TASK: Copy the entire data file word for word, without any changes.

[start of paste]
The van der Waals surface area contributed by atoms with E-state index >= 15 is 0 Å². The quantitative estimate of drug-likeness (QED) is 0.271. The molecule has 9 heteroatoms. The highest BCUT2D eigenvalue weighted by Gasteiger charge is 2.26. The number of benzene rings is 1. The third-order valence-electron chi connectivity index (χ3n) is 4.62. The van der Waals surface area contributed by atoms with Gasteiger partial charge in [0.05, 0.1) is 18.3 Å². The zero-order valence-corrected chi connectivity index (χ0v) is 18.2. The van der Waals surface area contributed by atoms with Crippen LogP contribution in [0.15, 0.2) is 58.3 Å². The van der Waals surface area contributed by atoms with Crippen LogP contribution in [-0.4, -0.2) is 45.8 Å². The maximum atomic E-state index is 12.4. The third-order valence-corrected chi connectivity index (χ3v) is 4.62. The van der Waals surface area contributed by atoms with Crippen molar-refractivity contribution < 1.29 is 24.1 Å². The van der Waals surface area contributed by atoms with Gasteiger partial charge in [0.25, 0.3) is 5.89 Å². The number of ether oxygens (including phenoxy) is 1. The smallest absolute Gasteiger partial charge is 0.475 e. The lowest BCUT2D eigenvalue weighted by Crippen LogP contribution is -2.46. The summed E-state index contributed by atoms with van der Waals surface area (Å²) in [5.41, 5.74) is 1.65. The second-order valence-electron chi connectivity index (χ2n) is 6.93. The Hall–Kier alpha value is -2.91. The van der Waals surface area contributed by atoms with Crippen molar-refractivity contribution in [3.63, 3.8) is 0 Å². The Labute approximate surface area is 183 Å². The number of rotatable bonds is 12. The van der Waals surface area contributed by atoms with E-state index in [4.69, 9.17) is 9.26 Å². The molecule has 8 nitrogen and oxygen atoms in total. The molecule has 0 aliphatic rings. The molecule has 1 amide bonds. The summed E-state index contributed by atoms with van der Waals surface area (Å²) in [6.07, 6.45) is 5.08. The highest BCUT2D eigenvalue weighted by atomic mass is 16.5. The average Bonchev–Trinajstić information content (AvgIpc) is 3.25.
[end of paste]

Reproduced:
The van der Waals surface area contributed by atoms with E-state index >= 15 is 0 Å². The quantitative estimate of drug-likeness (QED) is 0.271. The molecule has 9 heteroatoms. The highest BCUT2D eigenvalue weighted by Gasteiger charge is 2.26. The number of benzene rings is 1. The third-order valence-electron chi connectivity index (χ3n) is 4.62. The van der Waals surface area contributed by atoms with Gasteiger partial charge in [0.05, 0.1) is 18.3 Å². The zero-order valence-corrected chi connectivity index (χ0v) is 18.2. The van der Waals surface area contributed by atoms with Crippen LogP contribution in [0.15, 0.2) is 58.3 Å². The van der Waals surface area contributed by atoms with Crippen LogP contribution in [-0.4, -0.2) is 45.8 Å². The maximum atomic E-state index is 12.4. The third-order valence-corrected chi connectivity index (χ3v) is 4.62. The van der Waals surface area contributed by atoms with Crippen molar-refractivity contribution < 1.29 is 24.1 Å². The van der Waals surface area contributed by atoms with Gasteiger partial charge in [0.25, 0.3) is 5.89 Å². The number of ether oxygens (including phenoxy) is 1. The smallest absolute Gasteiger partial charge is 0.475 e. The lowest BCUT2D eigenvalue weighted by Crippen LogP contribution is -2.46. The summed E-state index contributed by atoms with van der Waals surface area (Å²) in [5.41, 5.74) is 1.65. The second-order valence-electron chi connectivity index (χ2n) is 6.93. The Hall–Kier alpha value is -2.91. The van der Waals surface area contributed by atoms with Crippen molar-refractivity contribution in [3.63, 3.8) is 0 Å². The Labute approximate surface area is 183 Å². The number of rotatable bonds is 12. The van der Waals surface area contributed by atoms with E-state index in [4.69, 9.17) is 9.26 Å². The molecule has 8 nitrogen and oxygen atoms in total. The molecule has 0 aliphatic rings. The molecule has 1 amide bonds. The summed E-state index contributed by atoms with van der Waals surface area (Å²) in [6.07, 6.45) is 5.08. The highest BCUT2D eigenvalue weighted by atomic mass is 16.5. The average Bonchev–Trinajstić information content (AvgIpc) is 3.25.